Put simply, Americans are more likely to see transit as a way to solve social problems than as a way to get around.

This doesn't have to be a bad thing, so long as people indefinitely keep paying for transit they don't use. Perhaps that's even a sign of societal maturity. But problems will arise if voters stop agreeing to devote their taxes to transit because the broader benefits they've hoped for fail to materialize. Of course, the reason these benefits don't emerge is that the very people supporting transit aren't riding it: traffic congestion isn't going to get any better, after all, if every driver waits for someone else to shift to the subway or the bus.

There's an even worse outcome already happening in some places: the wrong types of transit riders get subsidized with public money. Since transit ballots must often appeal to wealthier suburban communities to gain enough support to pass, much of the subsequent funding goes toward the commuter rail serving these areas. That leaves city bus riders who need good service most with a smaller slice of the pie. Transport scholars Brian Taylor and Eric Morris recently reported that rail riders get 31 percent more public funding than bus riders, on the whole.

Total inflation-adjusted transit subsidy per unlinked trip by mode: 1995 to 2009. (Taylor & Morris, Transportation, 2014)

Where all these trends converge is the realization that truly supporting transit requires more than just voting to support transit. To make a real dent in mobility trends, cities will need to make driving more expensive at the same time that they make transit more appealing. "So long as many transit supporters prefer to drive, new transit spending may neither increase transit ridership nor reduce driving," write Manville and Cummins. "Taxing driving, in contrast, could accomplish both." But it doesn't take the wisdom of the Onion to know that's an idea far less than 98 percent of commuters will support.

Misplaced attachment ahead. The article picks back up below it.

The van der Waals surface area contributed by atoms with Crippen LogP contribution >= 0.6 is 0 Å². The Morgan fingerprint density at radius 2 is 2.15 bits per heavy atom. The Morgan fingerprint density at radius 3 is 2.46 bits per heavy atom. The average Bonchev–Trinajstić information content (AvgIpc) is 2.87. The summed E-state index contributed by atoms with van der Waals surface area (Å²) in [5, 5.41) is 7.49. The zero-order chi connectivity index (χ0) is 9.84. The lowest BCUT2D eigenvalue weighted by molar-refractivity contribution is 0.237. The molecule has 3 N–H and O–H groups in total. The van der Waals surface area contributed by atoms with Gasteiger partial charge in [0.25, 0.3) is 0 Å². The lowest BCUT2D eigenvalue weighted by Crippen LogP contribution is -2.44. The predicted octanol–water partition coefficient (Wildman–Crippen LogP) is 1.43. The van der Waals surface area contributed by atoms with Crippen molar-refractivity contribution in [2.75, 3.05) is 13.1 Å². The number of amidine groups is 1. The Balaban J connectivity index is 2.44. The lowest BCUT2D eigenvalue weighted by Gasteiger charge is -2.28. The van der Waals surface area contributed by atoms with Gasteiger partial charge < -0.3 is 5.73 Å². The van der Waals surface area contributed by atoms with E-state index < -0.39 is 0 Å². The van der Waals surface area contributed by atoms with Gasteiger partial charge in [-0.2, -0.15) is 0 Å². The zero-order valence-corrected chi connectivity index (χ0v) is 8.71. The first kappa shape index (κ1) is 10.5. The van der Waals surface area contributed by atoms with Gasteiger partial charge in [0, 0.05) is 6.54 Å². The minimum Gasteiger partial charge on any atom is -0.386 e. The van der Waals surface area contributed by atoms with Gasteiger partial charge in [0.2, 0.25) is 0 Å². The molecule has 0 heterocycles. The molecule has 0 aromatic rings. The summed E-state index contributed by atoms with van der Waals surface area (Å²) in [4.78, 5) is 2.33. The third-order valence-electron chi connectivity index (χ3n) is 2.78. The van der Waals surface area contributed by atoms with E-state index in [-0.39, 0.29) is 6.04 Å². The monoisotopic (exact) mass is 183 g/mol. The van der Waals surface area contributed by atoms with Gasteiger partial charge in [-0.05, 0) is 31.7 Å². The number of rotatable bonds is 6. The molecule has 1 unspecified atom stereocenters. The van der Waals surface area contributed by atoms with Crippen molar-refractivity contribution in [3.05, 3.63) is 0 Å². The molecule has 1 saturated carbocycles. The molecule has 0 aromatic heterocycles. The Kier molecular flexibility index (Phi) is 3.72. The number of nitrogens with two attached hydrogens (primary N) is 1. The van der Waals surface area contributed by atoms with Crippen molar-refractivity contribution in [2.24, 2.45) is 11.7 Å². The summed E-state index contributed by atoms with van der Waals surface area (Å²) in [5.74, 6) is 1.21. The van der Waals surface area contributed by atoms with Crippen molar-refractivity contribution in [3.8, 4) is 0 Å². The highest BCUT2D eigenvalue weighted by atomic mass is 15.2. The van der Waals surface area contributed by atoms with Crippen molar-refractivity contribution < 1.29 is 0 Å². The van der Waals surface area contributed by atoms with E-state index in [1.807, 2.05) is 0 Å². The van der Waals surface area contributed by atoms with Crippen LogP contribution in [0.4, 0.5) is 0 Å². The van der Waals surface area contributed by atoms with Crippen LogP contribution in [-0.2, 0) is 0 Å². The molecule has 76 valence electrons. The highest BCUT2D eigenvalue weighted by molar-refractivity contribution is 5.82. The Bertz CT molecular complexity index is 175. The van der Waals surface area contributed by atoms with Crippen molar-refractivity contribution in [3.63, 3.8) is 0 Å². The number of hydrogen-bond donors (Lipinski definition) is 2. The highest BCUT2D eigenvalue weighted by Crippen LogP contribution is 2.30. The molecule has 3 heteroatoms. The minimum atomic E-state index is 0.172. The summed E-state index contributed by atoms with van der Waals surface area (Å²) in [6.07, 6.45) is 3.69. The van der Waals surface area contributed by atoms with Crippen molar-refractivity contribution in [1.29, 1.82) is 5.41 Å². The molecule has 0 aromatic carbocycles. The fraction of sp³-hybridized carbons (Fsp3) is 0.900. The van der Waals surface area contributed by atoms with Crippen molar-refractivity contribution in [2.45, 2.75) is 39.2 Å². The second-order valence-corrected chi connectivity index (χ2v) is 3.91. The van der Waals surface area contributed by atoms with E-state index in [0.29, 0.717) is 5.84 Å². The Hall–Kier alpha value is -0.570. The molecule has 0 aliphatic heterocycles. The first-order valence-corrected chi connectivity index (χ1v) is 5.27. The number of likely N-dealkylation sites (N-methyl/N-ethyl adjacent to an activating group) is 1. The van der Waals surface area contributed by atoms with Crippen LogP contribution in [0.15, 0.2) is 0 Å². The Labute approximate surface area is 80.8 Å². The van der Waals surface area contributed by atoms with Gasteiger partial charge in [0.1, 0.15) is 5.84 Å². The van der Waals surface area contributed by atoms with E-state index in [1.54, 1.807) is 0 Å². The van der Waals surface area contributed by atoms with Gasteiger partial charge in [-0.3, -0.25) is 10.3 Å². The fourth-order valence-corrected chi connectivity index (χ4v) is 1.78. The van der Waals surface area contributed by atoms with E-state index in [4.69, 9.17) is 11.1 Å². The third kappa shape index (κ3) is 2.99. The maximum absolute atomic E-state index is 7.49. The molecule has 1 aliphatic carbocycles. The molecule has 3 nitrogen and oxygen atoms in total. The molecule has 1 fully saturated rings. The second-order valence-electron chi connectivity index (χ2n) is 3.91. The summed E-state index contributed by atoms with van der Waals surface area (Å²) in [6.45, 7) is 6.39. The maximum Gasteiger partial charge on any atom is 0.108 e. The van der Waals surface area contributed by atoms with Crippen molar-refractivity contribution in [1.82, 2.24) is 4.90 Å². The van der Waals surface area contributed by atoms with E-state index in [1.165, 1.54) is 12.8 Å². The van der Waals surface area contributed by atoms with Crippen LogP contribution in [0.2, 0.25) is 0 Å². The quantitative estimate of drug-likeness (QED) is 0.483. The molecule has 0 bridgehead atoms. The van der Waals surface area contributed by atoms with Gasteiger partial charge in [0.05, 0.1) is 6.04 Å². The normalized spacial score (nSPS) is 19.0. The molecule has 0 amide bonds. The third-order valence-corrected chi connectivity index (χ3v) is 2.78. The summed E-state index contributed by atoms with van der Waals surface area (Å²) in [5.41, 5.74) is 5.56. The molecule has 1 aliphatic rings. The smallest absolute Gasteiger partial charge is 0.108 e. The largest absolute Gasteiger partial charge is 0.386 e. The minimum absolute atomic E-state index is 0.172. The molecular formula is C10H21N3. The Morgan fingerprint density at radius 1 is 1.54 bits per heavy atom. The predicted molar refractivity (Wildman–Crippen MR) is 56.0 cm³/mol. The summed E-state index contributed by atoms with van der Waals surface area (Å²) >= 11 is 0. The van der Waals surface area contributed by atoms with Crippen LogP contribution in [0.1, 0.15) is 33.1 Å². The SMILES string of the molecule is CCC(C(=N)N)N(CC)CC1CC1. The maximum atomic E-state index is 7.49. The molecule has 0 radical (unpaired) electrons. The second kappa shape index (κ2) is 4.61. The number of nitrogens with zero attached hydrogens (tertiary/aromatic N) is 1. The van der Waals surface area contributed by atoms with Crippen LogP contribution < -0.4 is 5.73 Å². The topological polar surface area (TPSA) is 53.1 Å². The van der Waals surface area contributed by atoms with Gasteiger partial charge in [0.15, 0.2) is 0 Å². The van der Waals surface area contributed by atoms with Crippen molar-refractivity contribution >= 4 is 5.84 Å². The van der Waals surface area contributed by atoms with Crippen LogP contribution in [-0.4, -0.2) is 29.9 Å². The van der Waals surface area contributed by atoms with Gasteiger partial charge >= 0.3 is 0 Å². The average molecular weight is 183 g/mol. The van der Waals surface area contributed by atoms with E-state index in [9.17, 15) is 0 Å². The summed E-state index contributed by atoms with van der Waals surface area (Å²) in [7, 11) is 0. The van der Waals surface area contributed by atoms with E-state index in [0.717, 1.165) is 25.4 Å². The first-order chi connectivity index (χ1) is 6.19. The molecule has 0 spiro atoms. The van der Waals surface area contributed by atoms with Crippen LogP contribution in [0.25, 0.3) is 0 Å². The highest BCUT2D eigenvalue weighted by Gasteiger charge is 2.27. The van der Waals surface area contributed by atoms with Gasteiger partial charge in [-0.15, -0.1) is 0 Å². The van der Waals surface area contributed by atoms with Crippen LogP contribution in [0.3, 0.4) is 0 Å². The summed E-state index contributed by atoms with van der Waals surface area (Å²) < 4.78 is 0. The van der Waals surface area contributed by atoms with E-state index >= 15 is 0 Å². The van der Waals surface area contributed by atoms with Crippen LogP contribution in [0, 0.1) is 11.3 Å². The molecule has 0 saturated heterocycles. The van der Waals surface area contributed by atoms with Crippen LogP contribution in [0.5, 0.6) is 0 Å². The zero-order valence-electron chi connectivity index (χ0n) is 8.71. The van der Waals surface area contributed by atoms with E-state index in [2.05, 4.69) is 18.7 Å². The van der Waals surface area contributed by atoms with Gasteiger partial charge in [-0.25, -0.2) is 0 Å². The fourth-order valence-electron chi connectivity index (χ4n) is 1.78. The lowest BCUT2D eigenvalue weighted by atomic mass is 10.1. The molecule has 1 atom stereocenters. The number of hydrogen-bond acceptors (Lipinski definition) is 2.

About the Author

Most Popular

  1. A photo of high-rises in Songdo, billed as the world's "smartest" city.
    Life

    Sleepy in Songdo, Korea’s Smartest City

    The hardest thing about living in an eco-friendly master-planned utopia? Meeting your neighbors.  

  2. Equity

    The Problem with Suburban Police

    The East Pittsburgh police department that is responsible for killing the unarmed teenager Antwon Rose, Jr. is one of more than a hundred police departments across metro Pittsburgh—and that’s a problem.

  3. Maps

    Inside the Massive U.S. 'Border Zone'

    All of Michigan, D.C., and a large chunk of Pennsylvania are part of the area where Border Patrol has expanded search and seizure rights. Here's what it means to live or travel there.

  4. A young man rides a hoverboard along a Manhattan street toward the Empire State Building in New York
    Transportation

    Why Little Vehicles Will Conquer the City

    Nearly all of them look silly, but if taken seriously, they could be a really big deal for urban transportation.

  5. Life

    When Pride Comes to Town

    Several smaller U.S. cities are hosting their first Pride parades this year. For locals, it’s a chance to assert that they don’t need to leave their community to be gay.